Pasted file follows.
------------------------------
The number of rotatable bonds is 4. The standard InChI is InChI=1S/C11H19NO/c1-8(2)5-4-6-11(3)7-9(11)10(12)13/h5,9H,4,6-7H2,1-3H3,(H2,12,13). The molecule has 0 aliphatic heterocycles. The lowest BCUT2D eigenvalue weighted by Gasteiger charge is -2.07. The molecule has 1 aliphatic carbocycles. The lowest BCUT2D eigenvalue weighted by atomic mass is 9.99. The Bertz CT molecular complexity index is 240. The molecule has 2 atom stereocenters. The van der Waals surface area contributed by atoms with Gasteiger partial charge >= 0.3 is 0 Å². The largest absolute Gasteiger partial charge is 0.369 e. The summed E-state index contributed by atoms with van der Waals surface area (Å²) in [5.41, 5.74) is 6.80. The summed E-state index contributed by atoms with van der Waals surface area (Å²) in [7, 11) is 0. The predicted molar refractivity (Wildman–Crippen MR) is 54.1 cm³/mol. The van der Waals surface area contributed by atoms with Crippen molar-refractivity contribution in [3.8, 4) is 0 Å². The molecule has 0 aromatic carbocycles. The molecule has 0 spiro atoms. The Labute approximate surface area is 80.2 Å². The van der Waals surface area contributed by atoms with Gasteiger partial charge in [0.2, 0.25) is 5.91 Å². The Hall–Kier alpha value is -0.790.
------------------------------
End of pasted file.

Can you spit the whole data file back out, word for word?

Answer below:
The number of rotatable bonds is 4. The standard InChI is InChI=1S/C11H19NO/c1-8(2)5-4-6-11(3)7-9(11)10(12)13/h5,9H,4,6-7H2,1-3H3,(H2,12,13). The molecule has 0 aliphatic heterocycles. The lowest BCUT2D eigenvalue weighted by Gasteiger charge is -2.07. The molecule has 1 aliphatic carbocycles. The lowest BCUT2D eigenvalue weighted by atomic mass is 9.99. The Bertz CT molecular complexity index is 240. The molecule has 2 atom stereocenters. The van der Waals surface area contributed by atoms with Gasteiger partial charge >= 0.3 is 0 Å². The largest absolute Gasteiger partial charge is 0.369 e. The summed E-state index contributed by atoms with van der Waals surface area (Å²) in [5.41, 5.74) is 6.80. The summed E-state index contributed by atoms with van der Waals surface area (Å²) in [7, 11) is 0. The predicted molar refractivity (Wildman–Crippen MR) is 54.1 cm³/mol. The van der Waals surface area contributed by atoms with Crippen molar-refractivity contribution in [3.8, 4) is 0 Å². The molecule has 0 aromatic carbocycles. The molecule has 0 spiro atoms. The Labute approximate surface area is 80.2 Å². The van der Waals surface area contributed by atoms with Gasteiger partial charge in [0.2, 0.25) is 5.91 Å². The Hall–Kier alpha value is -0.790.